Gov’t Urged to Invest in Pre-School Education
The government of Liberia has been called upon to make more investments in preschool education that attend to the developmental characteristics of the learners -- going far beyond the mere “day-care,” system.
This call was made by David S. Menjor, a reporter of the Daily Observer Newspaper, who argued that investing in quality early childhood education will not only help children but it is a long-term boost to the country's education sector as the foundation of thousands of kids would be strong — and carefully planned and provided, secondary and senior secondary education stands to benefit substantially.
He framed the investment in preschool education as an investment in the nation’s economic future that would boost the middle class since such a move could be aimed at pushing preschools to adopt curricula that better prepares them for advanced education.
“Early childhood education is very important. We all know that the foundation of anything is very important. Therefore, the government should see the need to make some investment in the sector to give thousands of Liberian kids that solid education foundation they are lacking,” he said.
“Quality preschool education is the bedrock of every nation. And if Liberia needs that human development, it needs to start making investments right now. Liberia’s progress depends substantially on how much attention early childhood development in schools is given.”
Menjor spoke while serving as a proxy for the Publisher and founder of the Daily Observer Newspaper, veteran journalist Kenneth Y. Best, at the preschool graduation exercise of El-Shadai Children’s Reading Center, Daycare, and Elementary School in Johnsonville.
He spoke on the theme, “The importance of early childhood education in Liberia.”
Menjor, who is also a former classroom teacher, was specific in talking about the basic things students need to learn or acquire as they grow up.
“Knowing that it is the foundation, the first thing that comes to mind is the study habit of a child beginning his or her learning. The practice to read is cardinal. As a country, Liberia is not at its best yet but everyone can do something to bring out the best in the education system.”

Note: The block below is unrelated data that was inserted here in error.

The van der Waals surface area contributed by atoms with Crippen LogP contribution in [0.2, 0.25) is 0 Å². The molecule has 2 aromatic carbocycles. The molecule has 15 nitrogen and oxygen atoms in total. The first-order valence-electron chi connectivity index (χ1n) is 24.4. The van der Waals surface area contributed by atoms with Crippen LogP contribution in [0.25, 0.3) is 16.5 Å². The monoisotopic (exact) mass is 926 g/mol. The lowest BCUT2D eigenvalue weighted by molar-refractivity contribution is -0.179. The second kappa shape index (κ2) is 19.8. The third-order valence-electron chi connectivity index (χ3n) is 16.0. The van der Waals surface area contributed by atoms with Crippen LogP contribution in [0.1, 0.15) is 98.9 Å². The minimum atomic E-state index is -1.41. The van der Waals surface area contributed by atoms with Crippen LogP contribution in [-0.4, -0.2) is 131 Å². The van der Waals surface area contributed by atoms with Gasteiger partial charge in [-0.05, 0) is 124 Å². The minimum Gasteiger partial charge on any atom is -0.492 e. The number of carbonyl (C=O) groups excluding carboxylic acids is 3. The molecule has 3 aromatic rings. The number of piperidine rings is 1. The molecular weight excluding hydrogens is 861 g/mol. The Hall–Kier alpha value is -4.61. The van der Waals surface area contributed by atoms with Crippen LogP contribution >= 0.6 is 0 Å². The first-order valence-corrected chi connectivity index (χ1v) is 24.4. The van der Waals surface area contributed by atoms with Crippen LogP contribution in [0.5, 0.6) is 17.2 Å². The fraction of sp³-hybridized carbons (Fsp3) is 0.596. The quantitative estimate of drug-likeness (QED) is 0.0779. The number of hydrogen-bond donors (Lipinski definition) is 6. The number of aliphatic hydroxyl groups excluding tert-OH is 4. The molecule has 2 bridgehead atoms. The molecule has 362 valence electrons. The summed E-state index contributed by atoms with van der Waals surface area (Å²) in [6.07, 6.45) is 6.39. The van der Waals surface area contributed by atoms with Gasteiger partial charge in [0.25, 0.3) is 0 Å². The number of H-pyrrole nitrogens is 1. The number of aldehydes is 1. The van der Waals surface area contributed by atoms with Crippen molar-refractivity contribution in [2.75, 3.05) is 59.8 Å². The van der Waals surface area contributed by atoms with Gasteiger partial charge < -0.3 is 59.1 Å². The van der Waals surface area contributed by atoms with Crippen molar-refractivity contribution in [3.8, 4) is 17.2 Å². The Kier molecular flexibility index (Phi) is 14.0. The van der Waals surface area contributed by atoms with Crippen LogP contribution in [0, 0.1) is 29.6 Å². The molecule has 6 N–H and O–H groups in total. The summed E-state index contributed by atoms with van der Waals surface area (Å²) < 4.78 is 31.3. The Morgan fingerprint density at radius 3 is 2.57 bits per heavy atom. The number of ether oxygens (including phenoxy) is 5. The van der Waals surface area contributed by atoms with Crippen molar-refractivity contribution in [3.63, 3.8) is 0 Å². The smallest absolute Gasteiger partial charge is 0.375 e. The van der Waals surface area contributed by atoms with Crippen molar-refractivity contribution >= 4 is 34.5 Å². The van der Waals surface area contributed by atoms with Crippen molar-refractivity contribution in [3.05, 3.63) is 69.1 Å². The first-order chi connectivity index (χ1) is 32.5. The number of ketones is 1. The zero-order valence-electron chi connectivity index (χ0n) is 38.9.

Menjor told the graduating class parents that now that school has closed, they should ensure that education continues at home rather than playing and having fun all through the vacation.
“It goes beyond waiting for results from the school you send your child to. It even goes beyond attending a closing program after an academic year has come to an end. It is our responsibility to ensure our children receive the right discipline while they are with us in our respective homes. Helping a child to learn how to read and write or even improve in other areas of his or her learning is not an exclusive responsibility of a school,” he said.
He admonished the graduate parents and guardians to live good exemplary lives so as not to corrupt the minds of the children often referred to as “future generation or hope for a country or family.”
Varney Sando, the dux of the graduating class thanked his parents as well as others of his fellow graduates for paying tuition and fees and caring for them.
To his teachers and school administration, Sando said they are the heroes because they are involved in preparing future professional nurses, doctors, other educators as well as responsible citizens who will have to take over the affairs of leadership at different levels in the future.
“Early childhood education is key to the progress of a nation and we are pleased that as children, you care about our future,” he added.
El-Shaddai school was founded in July 2018 by Lucia Johnson and it operates Daycare up to Grade six. There were nineteen preschool graduates.